Q: Throughout your book you mention, The Dreams of Ada: A True Story of Murder, Obsession, and a Small Town. How did you come across that book, and how did it impact your writing The Innocent Man?
A: Several of the people in Oklahoma I met mentioned The Dreams of Ada to me, and I read it early on in the process. It is an astounding book, a great example of true crime writing, and I relied upon it heavily during my research. Robert Mayer, the author, was completely cooperative, and kept meticulous notes from his research 20 years earlier. Many of the same characters are involved in his story and mine.
Q: You take on some pretty controversial and heated topics in your book--the death penalty, prisoners rights, DNA analysis, police conduct, and more--were any of your own beliefs challenged by this story and its outcome?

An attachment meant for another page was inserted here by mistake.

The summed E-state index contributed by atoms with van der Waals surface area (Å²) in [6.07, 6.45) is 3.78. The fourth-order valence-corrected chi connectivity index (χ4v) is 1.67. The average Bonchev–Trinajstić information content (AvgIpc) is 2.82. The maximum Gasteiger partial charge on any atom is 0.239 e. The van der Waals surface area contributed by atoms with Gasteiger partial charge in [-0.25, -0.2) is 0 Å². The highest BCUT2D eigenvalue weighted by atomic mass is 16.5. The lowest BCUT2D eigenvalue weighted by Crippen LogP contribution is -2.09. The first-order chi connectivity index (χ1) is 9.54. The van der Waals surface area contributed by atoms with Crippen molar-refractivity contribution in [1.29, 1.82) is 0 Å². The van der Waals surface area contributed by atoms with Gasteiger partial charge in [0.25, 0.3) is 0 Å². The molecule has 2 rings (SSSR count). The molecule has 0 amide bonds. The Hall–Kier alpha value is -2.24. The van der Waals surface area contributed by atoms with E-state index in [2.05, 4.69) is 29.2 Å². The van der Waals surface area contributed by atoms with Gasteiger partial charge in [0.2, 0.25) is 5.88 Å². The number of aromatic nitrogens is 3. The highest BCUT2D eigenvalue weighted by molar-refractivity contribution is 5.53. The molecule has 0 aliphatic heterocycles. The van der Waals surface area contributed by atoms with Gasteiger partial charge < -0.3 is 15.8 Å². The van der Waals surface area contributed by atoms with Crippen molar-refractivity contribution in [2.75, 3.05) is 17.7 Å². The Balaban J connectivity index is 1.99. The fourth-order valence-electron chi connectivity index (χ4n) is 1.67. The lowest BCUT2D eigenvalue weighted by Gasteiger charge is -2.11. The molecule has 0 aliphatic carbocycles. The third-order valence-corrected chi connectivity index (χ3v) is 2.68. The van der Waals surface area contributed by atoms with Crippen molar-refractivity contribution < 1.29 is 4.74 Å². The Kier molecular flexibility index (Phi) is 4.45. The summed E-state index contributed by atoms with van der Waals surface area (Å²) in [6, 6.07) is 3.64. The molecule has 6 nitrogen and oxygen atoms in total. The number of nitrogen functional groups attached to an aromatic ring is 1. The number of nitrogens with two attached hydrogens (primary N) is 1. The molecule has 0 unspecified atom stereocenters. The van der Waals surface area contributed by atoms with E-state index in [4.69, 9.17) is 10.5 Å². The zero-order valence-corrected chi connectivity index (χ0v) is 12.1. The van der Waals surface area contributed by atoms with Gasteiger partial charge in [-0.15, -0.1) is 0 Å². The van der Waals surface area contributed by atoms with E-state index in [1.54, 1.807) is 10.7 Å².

A: None were challenged, but my eyes were open to the world of wrongful convictions. Even as a former criminal defense attorney, I had never spent much time worrying about wrongful convictions. But, unfortunately, they happen all the time in this country, and with increasing frequency.
Q: So many of the key players in this case are either still in office or practicing attorneys. Many family members and friends still live in the same small town. How do you think The Innocent Man will impact this community and other small rural towns as they struggle with the realities of the justice system?
A: Exonerations seem to be happening weekly. And with each one of them, the question is asked--how can an innocent man be convicted and kept in prison for 20 years? My book is the story of only one man, but it is a good example of how things can go terribly wrong with our judicial system. I have no idea how the book will be received in the small town of Ada, Oklahoma, or any other town.